The Future of DEIB at Poly


via William Ling-Regan

Dr. Omari Keeles

Dr. Omari Keeles, Poly’s new Director of Diversity, Equity, Inclusion and Belonging (DEIB), wants a future where his job is obsolete. He wants to involve the entire Poly community with DEIB work, so that there is no longer a need for a single person to oversee it. “My overall plan is to develop initiatives, policies and programs that will make sure that everyone has an equitable experience here at Poly. Regardless of how you identify, regardless of your background, everyone should feel like they’re a part of the Poly community,” said Keeles. 

In terms of DEIB, the most noticeable change from last year is the addition of a designated 70-minute DEIB block, second period on Day 7. This block is a response to the Black Students Demanding Change organization and affinity groups’ calls for consistent, integrated time for DEIB work last year. The DEIB block will be used for affinity group meetings, with the hope that more students will join these groups if they have time set aside to attend them. 

While many affinity group members and leaders are pleased to meet during the day, the strict timing of these groups has caused conflicts. Students have time to attend only two affinity groups, one in each half of the block. However, if two groups meet during the same time, or if students are in multiple groups, they are forced to choose. Jasmine Kaur, leader of the South Asian Affinity Group and Queer BIPOC group, said, “I wish the schedule could be expanded more, [so that] students with multiple groups could attend all of them.”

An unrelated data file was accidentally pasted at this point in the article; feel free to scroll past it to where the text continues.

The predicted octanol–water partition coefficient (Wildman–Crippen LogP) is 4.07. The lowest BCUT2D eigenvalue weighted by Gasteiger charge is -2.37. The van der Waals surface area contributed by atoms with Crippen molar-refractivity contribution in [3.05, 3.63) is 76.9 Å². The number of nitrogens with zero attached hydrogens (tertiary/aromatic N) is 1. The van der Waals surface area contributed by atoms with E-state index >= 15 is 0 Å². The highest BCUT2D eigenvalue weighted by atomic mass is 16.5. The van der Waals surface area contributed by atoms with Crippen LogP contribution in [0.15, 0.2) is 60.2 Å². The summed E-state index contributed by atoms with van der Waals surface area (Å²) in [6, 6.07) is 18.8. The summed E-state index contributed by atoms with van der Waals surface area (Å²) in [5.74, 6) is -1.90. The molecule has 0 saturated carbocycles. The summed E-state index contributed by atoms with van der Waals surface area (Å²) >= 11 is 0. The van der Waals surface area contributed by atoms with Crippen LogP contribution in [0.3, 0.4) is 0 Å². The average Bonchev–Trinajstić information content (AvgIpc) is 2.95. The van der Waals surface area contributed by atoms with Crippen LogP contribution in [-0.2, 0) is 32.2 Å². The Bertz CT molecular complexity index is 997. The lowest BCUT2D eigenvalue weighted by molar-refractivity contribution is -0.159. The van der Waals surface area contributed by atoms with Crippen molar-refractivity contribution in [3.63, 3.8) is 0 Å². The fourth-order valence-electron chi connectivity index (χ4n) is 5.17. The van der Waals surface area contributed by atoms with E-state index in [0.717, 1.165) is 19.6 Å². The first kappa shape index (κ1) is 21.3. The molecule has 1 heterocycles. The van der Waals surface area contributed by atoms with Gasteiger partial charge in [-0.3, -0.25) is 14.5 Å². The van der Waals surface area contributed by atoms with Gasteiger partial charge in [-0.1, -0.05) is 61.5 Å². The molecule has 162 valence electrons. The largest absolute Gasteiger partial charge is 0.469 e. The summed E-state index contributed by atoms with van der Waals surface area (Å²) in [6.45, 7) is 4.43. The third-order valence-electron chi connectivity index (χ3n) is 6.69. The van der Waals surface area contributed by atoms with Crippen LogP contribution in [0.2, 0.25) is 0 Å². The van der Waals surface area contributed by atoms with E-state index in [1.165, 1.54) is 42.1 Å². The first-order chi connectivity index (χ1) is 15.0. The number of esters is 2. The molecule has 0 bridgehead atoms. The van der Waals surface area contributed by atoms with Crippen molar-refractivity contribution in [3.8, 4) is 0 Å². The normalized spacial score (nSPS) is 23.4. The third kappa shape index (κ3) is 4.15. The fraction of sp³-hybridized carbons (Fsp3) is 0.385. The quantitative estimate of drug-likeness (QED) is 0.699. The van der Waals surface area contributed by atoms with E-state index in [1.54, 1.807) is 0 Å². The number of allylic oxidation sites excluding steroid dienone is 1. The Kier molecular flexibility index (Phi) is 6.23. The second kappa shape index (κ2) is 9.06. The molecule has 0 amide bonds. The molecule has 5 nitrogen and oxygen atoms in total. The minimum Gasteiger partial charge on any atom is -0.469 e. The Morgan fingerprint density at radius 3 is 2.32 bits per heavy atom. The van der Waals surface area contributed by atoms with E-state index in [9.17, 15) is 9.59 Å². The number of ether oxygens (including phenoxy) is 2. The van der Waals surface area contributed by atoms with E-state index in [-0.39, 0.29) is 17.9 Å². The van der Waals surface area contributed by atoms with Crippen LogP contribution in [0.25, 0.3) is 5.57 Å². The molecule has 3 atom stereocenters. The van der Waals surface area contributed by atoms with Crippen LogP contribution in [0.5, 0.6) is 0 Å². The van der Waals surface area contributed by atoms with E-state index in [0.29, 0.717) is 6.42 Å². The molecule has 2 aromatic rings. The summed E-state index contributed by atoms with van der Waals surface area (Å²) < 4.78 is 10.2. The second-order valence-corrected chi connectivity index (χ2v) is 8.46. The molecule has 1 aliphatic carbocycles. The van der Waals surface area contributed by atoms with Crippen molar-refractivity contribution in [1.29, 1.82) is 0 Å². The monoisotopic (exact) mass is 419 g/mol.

For students who are not a part of affinity groups, the period will host a variety of programs. In the first DEIB block, students watched Class Divide, a documentary about the socioeconomic dichotomy between Avenues School and its neighbors. Keeles is responsible for planning and facilitating the DEIB programming during this block, which will include student-led exhibitions of different cultures in the future. 

Both Keeles and Kaur want to see DEIB included in Poly’s broader curriculum. “I hope for more diversification in the core courses, such as history, [with classes on] BIPOC and queer history,” said Kaur. “Students should be educated on important subjects like homophobia and racism starting from the ninth grade.” In English courses, Keeles said, “we’re [going to] not prioritize male authors, [while] in the STEM fields, the students are acknowledging the historic inequities that exist in STEM, so we’re talking about non-men and people of color.” 

DEIB is even being included in the art curriculum. The Chair of the Visual Arts Department Laura Coppola said “[In art,] we explore world cultures from prehistory to contemporary art, so we are really exploring how people the world over have used art as a vehicle to uphold or resist systems of power and embrace or reject cultural norms.” Specifically, students in ceramics classes “consider the patterns and symbols of Asian and Native American cultures and reinvent them with their own creative context,” while students in Art and Design engage in “discussion around the socio-political implications around access and the ‘commercialization’ of art.”

Poly’s next steps for DEIB will focus on student engagement. For example, Keeles plans to set up a student ambassador program, where students across all grades can be involved. These students will work with Keeles to bring their perspectives to Poly’s DEIB work, as well as helping to plan and facilitate events. 

With changes to the curriculum, affinity groups, the DEIB block, and more ways than ever before for students to get involved, the administration and student leaders hope that DEIB will become an ever-present part of the Poly experience. Keeles’ ultimate goal is for his position to, as he said, “no longer exist, [because] Poly will be a well-oiled machine, and there will be no need for someone specifically to do diversity, equity, inclusion and belonging because that will be so embedded in Poly’s culture.”